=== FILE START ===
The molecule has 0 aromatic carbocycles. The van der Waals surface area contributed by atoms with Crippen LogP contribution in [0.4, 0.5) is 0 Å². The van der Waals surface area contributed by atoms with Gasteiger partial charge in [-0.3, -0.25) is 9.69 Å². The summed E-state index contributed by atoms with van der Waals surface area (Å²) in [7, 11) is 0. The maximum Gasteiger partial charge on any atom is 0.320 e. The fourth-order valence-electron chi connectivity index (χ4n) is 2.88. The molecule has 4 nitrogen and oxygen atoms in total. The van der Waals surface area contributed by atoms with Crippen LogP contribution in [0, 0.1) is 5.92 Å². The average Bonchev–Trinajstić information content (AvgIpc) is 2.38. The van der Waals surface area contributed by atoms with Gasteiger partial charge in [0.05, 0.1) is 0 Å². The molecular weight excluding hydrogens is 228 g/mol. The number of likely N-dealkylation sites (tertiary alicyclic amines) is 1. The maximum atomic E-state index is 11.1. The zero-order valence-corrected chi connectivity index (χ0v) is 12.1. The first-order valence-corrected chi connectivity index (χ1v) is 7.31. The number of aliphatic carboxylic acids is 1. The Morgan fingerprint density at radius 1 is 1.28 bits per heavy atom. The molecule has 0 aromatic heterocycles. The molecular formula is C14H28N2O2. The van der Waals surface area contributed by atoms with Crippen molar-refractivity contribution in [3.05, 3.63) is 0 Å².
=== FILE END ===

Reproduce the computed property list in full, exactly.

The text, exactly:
The molecule has 0 aromatic carbocycles. The van der Waals surface area contributed by atoms with Crippen LogP contribution in [0.4, 0.5) is 0 Å². The van der Waals surface area contributed by atoms with Gasteiger partial charge in [-0.3, -0.25) is 9.69 Å². The summed E-state index contributed by atoms with van der Waals surface area (Å²) in [7, 11) is 0. The maximum Gasteiger partial charge on any atom is 0.320 e. The fourth-order valence-electron chi connectivity index (χ4n) is 2.88. The molecule has 4 nitrogen and oxygen atoms in total. The van der Waals surface area contributed by atoms with Crippen LogP contribution in [0, 0.1) is 5.92 Å². The average Bonchev–Trinajstić information content (AvgIpc) is 2.38. The van der Waals surface area contributed by atoms with Gasteiger partial charge in [0.05, 0.1) is 0 Å². The molecular weight excluding hydrogens is 228 g/mol. The number of likely N-dealkylation sites (tertiary alicyclic amines) is 1. The maximum atomic E-state index is 11.1. The zero-order valence-corrected chi connectivity index (χ0v) is 12.1. The first-order valence-corrected chi connectivity index (χ1v) is 7.31. The number of aliphatic carboxylic acids is 1. The Morgan fingerprint density at radius 1 is 1.28 bits per heavy atom. The molecule has 0 aromatic heterocycles. The molecular formula is C14H28N2O2. The van der Waals surface area contributed by atoms with Crippen molar-refractivity contribution in [3.05, 3.63) is 0 Å².